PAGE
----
Since its opening, the Lafayette plant has exported vehicles to 52 countries, Easterday said. Today, most of the vehicles stay in the United States. During fiscal 2016, the plant exported only 13,500 vehicles, the vast majority to Canada. The rest went to Mexico, Puerto Rico and Colombia.
“Right now, we’re focused on the North American market because we’ve had such tremendous success in the North American market,” Easterday said.
Winning over customers
One particular point of pride, he said, is Subaru’s success in winning new customers.
According to a report from Experian Information Solutions Inc., Subaru is by far the most successful automaker at gaining customers from other brands.
For the 12 months ending in May, the report said, Subaru’s conquest/defection ratio was 3.48. In other words, for every customer it lost to another brand, Subaru gained 3.48 customers from another brand.
Subaru’s next-closest competitor on this metric is Kia, with a ratio of 1.7. In comparison, General Motors, Toyota, Ford, Mitsubishi and Honda all are losing more customers than they gain, the report says.
Subaru’s exact target market varies by model, Oakes said. But in general, the typical Subaru buyer is college-educated, middle- or upper-middle class, probably a pet owner, and enjoys outdoor activities like hiking, running, cycling and skiing.
Part of Subaru’s success stems from its model mix, said Bernard Swiecki, a senior automotive analyst at the Center for Automotive Research in Ann Arbor, Michigan.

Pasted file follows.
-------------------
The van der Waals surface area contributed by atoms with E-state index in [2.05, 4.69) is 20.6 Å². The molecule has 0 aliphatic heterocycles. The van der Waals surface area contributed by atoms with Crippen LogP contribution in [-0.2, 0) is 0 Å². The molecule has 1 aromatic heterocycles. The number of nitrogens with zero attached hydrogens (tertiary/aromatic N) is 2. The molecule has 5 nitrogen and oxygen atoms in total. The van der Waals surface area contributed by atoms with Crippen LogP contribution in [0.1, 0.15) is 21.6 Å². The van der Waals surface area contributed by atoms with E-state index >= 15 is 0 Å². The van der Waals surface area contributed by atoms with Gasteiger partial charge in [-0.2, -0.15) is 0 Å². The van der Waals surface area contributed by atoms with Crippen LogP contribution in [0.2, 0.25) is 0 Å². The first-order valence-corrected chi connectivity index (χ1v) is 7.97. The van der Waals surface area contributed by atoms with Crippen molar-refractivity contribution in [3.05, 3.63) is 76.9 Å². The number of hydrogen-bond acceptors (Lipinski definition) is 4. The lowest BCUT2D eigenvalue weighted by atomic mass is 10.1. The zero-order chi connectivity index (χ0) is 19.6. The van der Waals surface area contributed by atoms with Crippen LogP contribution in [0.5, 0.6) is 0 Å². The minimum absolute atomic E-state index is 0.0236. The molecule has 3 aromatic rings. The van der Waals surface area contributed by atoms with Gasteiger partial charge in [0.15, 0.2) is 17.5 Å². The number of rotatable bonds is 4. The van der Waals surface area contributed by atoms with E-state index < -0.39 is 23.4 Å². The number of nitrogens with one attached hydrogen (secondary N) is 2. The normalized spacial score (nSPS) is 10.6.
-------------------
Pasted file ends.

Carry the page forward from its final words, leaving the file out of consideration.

“This is a very good time to be Subaru, because the vehicles that you’re making are very much in demand by consumers in the marketplace,” Swiecki said.
As one example, he cited the Subaru Outback, which combines features of an SUV and a sedan.
“Crossovers right now are the hottest segment in America,” he said.
Poised for more growth?
Assuming Subaru’s U.S. sales continue to grow, will the Lafayette plant grow along with it?
Easterday would only say that “it’s possible.” He said those decisions are made by executives higher up in the company.
“I think there’s still more room to expand here,” he told IBJ. “I believe our parent company will have the confidence in us to allow us to do that.”
Subaru already ranks as the second-largest employer in Tippecanoe County, behind only Purdue University, according to the Indiana Department of Workforce Development. Its pay levels also make it one of the most desirable places to work. Starting pay for production associates, including an hourly attendance bonus, is $16.35 per hour. Top pay for production associates, including the bonus, is $27.03 per hour.
Many automakers produce some of their vehicles in Mexico, where labor costs are lower. When Subaru was deciding where to build Imprezas, Easterday said, the company considered all options—including Mexico—before deciding on Lafayette.
Swiecki said Subaru’s pricing differs from that of most automakers, and that strategy could help Lafayette.
Subaru executives say they are not interested in competing based on price.
According to the 2016 annual report, Subaru’s incentive program was the lowest in the industry—about $900 per vehicle, compared with the industry average of $3,000 per vehicle.
These incentives, Swiecki said, can take various forms, including dealer payments, customer cash-back deals and rebates. Lower incentives mean customers pay closer to the sticker price for a new Subaru than they would for a new vehicle from another maker.
Subaru also doesn’t sell to rental fleets, where both new-car sales prices and used-car resale prices tend to be lower, Swiecki said.
Because Subarus tend to sell at higher prices, he said, the company is less sensitive to labor costs than are some makers.
“Getting premium pricing for its vehicles, that removes some of that price pressure to build elsewhere,” he said.
Swiecki, who has visited the Lafayette plant, said the facility should have plenty of room to grow if the company decides to do so.
“Don’t worry about Subaru outgrowing Lafayette anytime soon,” he said.•